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(based on 118 ratings)
About the Story
A weird tale. Some parts make use of sound, so this game is best played with headphones. One ending.
"Two Pieces of Interactive Fiction Which I Love"
"This first piece is very recent and is basically a short story about a family in which the father, one day, goes down into the dirt-floor basement with a brand-new shovel and he begins to digÖand digÖand dig. And he wonít stop digging. The story goes on from there in a brilliant piece of creepy, riveting writing that I would have adored had I come across it in a book. Itís well-told and very, very sharp. I canít convey that strongly enough."
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My Father's Long, Long Legs
"Michael Lutz's piece of Twine-crafted interactive fiction horror piece My Father's Long, Long Legs might just be one of the finest, most cleverly executed pieces of freaky fiction I've ever read. Best enjoyed with the lights out and the sound up (and headphones on, if you're rockin' 'em), it tells the story of a girl whose father one day suddenly comes home from work and begins digging a hole in the dirt-floored basement of their house. Day after day he spends every free moment down there, coming up only to eat, use the bathroom, and work... and once his factory closes, he stops coming up at all."
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Emily Short's Interactive Storytelling
My Fatherís Long, Long Legs
"My Fatherís Long, Long Legs is a deeply creepy Twine game, a horror story centered on an unusual and startling premise. The structure seems linear at first: often in the early stages there is only one link forward, or there are multiple links but they control only the order in which you will read the same text. Later, things branch more, but in a way that still never gives the player a sense of strong agency. The experience is instead always of being drawn onward to explore even though thereís the strongest sense that you wonít like what youíre going to find. Thereís no chance that youíre going to be able to control what that something is."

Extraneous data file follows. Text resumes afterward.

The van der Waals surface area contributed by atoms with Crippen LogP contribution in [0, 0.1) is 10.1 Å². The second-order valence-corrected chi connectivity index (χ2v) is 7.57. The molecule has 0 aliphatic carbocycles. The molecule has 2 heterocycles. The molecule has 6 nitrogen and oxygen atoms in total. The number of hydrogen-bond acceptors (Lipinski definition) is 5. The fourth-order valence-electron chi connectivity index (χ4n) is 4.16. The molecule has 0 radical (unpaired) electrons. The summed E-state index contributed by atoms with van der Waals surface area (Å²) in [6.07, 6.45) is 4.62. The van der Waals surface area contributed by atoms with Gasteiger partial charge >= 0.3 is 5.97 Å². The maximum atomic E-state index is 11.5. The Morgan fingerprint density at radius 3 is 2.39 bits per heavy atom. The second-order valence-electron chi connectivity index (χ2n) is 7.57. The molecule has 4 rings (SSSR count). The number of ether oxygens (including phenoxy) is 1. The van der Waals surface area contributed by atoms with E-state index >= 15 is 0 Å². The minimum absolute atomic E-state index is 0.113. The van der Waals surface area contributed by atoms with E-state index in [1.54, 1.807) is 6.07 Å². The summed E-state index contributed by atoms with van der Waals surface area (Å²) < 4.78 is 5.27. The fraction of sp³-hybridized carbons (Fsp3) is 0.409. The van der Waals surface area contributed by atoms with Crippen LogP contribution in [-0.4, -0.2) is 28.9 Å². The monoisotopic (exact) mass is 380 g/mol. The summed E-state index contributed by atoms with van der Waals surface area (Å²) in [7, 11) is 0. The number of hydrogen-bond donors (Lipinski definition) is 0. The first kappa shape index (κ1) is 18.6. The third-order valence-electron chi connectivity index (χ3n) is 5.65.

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Number of Reviews: 11
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Despite being an essentially linear game with one ending, this twine suggests the experiences of agency and exploration beautifully and with meaning.
The narrative is strong, and very creepy, and the technical capabilities of Twine are well-used here to give a sense of exploration and terror. Through text, sound, and limited sight, fear slowly creeps up on the player, and you may find yourself more in the perspective of the narrator than in a graphical video game.
The side stories and anecdotes shared throughout are well-done and plotted well. Although the story has only one ending, the possibilities suggested by that ending are complex, provoking speculation as to deeper meaning and intent.
This is a short work of interactive fiction that functions in the way of a good short horror story: the game strongly establishes its premise, gets the player invested quickly, and concludes with a swerve into an artful and unsettling ambiguity that asks the player to mull over the brief piece of fiction.